When you’re not designing for Apple, what are you designing for?

When you aren’t designing for an iPhone, Apple is pretty much your primary business.

You’ll be in your cubicle at least three times a day, and if you’re lucky enough to get your work in front of a customer, you’ll get a piece of your mind every time.

The iPhone, however, is designed to go viral.

In 2015, Apple was the number one device seller in the world, with more than 60 million units sold.

That year, it was also the best-selling smartphone in the U.S., surpassing the Samsung Galaxy S5 and HTC 10.

So why did Apple start the iPhone?

If you want to get technical, the iPhone is a modular phone that looks like an ordinary phone.

While Apple has been working on modular phones for years, its current model is the most modular, thanks to its metal chassis.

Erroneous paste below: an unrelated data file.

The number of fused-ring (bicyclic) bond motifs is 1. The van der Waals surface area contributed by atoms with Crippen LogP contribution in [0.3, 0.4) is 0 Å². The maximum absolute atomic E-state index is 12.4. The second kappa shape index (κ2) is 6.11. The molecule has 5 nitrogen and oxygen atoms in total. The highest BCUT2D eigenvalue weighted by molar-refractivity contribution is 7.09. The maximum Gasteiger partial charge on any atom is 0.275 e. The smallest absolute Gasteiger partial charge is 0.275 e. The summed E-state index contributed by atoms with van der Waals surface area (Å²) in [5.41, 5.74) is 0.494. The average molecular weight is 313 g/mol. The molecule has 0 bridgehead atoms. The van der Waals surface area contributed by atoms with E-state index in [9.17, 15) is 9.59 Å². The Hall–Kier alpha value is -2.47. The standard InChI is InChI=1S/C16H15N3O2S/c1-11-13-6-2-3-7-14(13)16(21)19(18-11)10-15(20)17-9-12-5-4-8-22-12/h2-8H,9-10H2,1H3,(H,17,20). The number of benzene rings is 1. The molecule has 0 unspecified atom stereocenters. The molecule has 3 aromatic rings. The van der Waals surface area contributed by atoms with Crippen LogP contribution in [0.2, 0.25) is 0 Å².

It’s called the A11, and it has the latest, most powerful chips and sensors.

Because Apple designed the phone in such a way that the parts are interchangeable, it can build more than one phone for different tasks.

Apple was able to do this because it didn’t need to sell many phones at once.

It was able, in part, because it was able.

That’s not to say it can’t do it again.

“I don’t want to see a lot of people sitting around at home and having the same phone,” said Andrew Cunningham, who helped build Apple’s first modular phone, the iPod Nano.

“I want to be able to go out and get one of those phones, and then get that second one.”

This article is from the archive of our partner The Wire.